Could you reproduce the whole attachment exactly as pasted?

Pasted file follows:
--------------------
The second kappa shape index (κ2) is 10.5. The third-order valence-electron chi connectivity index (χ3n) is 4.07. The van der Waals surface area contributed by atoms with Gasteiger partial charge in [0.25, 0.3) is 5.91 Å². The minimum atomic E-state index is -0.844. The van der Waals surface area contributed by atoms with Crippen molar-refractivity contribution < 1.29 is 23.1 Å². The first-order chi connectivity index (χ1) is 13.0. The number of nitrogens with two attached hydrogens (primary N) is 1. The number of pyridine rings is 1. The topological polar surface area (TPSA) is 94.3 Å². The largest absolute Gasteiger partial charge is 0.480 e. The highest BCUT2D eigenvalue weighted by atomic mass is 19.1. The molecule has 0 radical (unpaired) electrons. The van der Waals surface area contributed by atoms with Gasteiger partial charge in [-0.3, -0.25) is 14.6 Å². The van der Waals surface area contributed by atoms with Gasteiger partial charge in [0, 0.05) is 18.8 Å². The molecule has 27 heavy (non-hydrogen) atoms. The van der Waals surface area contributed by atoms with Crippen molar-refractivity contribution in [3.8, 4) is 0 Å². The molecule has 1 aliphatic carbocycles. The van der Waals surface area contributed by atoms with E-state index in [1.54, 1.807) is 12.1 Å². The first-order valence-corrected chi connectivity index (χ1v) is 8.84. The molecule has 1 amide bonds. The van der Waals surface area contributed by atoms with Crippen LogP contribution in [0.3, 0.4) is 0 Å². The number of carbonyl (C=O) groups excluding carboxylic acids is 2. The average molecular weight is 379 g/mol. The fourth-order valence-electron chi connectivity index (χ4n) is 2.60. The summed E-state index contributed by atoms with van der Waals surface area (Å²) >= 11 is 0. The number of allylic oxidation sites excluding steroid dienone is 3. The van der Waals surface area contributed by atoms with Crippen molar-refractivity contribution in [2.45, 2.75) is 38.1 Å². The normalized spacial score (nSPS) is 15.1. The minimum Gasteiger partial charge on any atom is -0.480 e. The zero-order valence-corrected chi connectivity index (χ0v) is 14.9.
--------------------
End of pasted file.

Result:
The second kappa shape index (κ2) is 10.5. The third-order valence-electron chi connectivity index (χ3n) is 4.07. The van der Waals surface area contributed by atoms with Gasteiger partial charge in [0.25, 0.3) is 5.91 Å². The minimum atomic E-state index is -0.844. The van der Waals surface area contributed by atoms with Crippen molar-refractivity contribution < 1.29 is 23.1 Å². The first-order chi connectivity index (χ1) is 13.0. The number of nitrogens with two attached hydrogens (primary N) is 1. The number of pyridine rings is 1. The topological polar surface area (TPSA) is 94.3 Å². The largest absolute Gasteiger partial charge is 0.480 e. The highest BCUT2D eigenvalue weighted by atomic mass is 19.1. The molecule has 0 radical (unpaired) electrons. The van der Waals surface area contributed by atoms with Gasteiger partial charge in [-0.3, -0.25) is 14.6 Å². The van der Waals surface area contributed by atoms with Gasteiger partial charge in [0, 0.05) is 18.8 Å². The molecule has 27 heavy (non-hydrogen) atoms. The van der Waals surface area contributed by atoms with Crippen molar-refractivity contribution in [3.8, 4) is 0 Å². The molecule has 1 aliphatic carbocycles. The van der Waals surface area contributed by atoms with E-state index in [1.54, 1.807) is 12.1 Å². The first-order valence-corrected chi connectivity index (χ1v) is 8.84. The molecule has 1 amide bonds. The van der Waals surface area contributed by atoms with Crippen LogP contribution in [0.3, 0.4) is 0 Å². The number of carbonyl (C=O) groups excluding carboxylic acids is 2. The average molecular weight is 379 g/mol. The fourth-order valence-electron chi connectivity index (χ4n) is 2.60. The summed E-state index contributed by atoms with van der Waals surface area (Å²) >= 11 is 0. The number of allylic oxidation sites excluding steroid dienone is 3. The van der Waals surface area contributed by atoms with Crippen molar-refractivity contribution in [2.45, 2.75) is 38.1 Å². The normalized spacial score (nSPS) is 15.1. The minimum Gasteiger partial charge on any atom is -0.480 e. The zero-order valence-corrected chi connectivity index (χ0v) is 14.9.